New take-off and landing rights regulations to help reduce crowding at Schiphol

Temporary new slot regulations for take-off and landing rights could ensure that fewer flights will depart from Amsterdam Airport Schiphol this summer. The new regulations, which serve like a lock on the door, will be in force from 1 June until 28 August and form part of a package of measures to reduce crowding at Schiphol. The new regulations were drawn up by Schiphol in consultation with the independent slot coordinator and were discussed with airlines.

Airlines at Schiphol occupy so-called slots. A slot is the time at which an aircraft may take off or land. The new regulations mean that an airline that does not use a slot can rest assured that the slot will not be used by another airline. In addition to this, airlines will also retain their historical rights to a slot if they do not use them over the course of this summer. 

Schiphol is anticipating that these amended regulations will prompt airlines to hand back a proportion of their slots. Thus resulting in fewer flights and enabling better scheduling. There is a variety of reasons why airlines might not use a slot.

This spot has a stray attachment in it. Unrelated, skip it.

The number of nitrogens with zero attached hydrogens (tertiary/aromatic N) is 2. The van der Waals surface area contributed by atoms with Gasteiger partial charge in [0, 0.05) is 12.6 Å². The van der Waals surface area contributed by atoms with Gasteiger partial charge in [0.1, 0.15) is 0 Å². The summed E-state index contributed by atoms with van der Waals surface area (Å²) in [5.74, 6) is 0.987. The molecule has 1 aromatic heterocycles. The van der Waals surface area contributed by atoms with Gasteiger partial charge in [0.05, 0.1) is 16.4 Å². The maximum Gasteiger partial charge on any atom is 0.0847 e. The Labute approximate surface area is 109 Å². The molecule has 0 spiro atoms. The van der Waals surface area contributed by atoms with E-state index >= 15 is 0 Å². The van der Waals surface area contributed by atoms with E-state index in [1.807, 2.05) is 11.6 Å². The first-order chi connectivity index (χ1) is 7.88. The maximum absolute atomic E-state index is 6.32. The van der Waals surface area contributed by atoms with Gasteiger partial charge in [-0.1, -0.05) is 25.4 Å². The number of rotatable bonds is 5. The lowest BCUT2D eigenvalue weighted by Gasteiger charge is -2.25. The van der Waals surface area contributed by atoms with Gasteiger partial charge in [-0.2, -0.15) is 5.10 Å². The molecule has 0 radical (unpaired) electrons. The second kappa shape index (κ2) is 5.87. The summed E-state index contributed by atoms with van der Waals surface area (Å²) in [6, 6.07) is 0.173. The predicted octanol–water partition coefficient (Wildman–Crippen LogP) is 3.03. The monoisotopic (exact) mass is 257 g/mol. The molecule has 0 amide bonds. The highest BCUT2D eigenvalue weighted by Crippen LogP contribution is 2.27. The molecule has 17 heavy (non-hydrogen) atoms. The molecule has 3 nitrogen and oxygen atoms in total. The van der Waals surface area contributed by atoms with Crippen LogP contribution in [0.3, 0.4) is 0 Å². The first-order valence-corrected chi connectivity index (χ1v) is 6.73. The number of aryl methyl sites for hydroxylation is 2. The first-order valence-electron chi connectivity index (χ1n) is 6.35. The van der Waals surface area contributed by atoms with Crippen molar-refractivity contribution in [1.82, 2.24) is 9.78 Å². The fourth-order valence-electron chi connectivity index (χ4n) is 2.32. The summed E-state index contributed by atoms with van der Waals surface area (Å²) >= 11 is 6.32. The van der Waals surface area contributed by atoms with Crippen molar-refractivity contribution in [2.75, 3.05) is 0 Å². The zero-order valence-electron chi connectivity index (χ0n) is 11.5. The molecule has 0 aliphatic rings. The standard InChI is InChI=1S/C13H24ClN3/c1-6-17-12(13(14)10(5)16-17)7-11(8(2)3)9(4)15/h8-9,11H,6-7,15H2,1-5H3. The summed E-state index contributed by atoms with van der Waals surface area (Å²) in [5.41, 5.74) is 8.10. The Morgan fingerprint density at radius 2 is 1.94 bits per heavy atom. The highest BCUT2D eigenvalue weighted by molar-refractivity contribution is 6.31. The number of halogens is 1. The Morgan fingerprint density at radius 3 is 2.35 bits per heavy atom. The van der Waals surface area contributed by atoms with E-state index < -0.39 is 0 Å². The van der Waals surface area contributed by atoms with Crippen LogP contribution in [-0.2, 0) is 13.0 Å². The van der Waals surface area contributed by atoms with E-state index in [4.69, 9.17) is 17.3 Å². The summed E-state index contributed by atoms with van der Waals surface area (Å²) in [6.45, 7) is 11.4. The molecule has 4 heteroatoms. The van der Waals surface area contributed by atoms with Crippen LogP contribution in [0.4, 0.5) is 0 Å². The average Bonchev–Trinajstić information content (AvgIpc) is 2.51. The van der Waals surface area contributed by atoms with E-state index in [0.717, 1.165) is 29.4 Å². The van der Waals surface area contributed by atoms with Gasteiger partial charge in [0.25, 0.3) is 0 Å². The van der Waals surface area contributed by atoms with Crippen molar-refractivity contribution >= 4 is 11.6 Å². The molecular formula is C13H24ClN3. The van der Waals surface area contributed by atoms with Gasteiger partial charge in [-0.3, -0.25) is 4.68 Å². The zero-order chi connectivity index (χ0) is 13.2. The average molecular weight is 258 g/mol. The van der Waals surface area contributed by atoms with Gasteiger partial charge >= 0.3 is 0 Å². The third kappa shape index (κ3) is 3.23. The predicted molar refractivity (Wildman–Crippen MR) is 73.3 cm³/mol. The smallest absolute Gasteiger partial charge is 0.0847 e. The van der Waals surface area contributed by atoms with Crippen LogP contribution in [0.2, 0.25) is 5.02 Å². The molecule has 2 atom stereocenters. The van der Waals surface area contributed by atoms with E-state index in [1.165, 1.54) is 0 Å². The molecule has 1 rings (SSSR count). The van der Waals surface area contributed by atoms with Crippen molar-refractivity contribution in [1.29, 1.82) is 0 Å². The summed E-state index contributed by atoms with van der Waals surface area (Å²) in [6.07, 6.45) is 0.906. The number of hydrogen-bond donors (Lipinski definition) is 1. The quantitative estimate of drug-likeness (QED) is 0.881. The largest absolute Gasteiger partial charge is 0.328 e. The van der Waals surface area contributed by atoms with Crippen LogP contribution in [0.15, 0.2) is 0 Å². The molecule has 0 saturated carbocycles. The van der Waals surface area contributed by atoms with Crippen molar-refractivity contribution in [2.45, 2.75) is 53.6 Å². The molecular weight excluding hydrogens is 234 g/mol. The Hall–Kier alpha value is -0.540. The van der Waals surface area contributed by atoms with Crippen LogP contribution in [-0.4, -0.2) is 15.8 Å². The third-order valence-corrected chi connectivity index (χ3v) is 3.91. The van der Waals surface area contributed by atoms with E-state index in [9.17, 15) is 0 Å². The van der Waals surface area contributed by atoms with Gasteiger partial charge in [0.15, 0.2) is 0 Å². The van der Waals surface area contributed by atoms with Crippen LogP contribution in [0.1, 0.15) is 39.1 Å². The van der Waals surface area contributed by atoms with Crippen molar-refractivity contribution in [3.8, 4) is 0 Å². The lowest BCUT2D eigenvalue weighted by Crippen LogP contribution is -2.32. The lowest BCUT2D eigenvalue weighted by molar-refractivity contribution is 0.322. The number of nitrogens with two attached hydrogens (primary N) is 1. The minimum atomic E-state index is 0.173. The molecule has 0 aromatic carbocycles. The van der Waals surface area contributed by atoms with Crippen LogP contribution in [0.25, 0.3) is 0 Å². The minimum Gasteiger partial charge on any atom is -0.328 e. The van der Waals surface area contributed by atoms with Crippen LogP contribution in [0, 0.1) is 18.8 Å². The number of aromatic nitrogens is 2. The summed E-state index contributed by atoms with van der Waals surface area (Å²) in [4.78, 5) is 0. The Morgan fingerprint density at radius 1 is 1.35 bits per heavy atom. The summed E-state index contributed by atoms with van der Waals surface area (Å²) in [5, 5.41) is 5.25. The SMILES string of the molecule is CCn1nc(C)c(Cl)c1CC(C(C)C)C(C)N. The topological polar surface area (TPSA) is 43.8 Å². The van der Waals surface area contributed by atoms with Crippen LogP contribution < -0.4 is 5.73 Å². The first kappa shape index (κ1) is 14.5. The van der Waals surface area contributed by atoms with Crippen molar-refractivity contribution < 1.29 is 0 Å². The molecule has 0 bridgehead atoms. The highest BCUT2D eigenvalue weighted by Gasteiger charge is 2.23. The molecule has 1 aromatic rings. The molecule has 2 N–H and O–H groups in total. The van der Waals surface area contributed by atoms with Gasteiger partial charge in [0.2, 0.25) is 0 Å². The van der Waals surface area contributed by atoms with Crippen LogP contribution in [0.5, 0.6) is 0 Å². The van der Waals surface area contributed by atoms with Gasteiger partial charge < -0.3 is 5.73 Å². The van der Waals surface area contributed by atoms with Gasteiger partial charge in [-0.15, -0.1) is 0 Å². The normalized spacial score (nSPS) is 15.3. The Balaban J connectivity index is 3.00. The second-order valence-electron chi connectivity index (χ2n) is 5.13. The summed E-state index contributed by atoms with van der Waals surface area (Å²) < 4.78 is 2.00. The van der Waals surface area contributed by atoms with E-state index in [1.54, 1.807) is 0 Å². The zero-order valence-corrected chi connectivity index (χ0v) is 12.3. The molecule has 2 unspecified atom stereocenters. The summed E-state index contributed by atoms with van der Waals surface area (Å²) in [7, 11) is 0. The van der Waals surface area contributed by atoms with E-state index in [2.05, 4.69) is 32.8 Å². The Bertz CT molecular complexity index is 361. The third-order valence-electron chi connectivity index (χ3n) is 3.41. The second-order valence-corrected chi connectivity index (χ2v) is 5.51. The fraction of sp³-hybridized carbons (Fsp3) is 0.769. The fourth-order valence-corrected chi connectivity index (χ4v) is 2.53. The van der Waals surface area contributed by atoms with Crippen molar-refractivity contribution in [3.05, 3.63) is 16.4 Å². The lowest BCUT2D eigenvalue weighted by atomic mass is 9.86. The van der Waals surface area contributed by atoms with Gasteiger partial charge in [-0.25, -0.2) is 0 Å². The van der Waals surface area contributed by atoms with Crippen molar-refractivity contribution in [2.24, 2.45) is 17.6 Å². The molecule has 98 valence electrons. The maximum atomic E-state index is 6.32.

Four lines of action

The amended slot regulations form part of a package of measures that Schiphol is working on to address the high volume of passengers at the airport. Schiphol is set to publish this package tomorrow. The overcrowding at the airport is down to a combination of staff shortages throughout the airport and the high volume of travellers. The measures that Schiphol is working on can be subdivided into four lines of action: 

  1. Attracting staff
  2. Appealing work at Schiphol
  3. Optimising operations, including extra crowd control and extra deployment of staff
  4. Making operations feasible, including better harmonisation with airlines on scheduling, redirecting flights to regional airports and amended slot regulations

Schiphol is working on these solutions in consultation with airlines, tour operators and unions.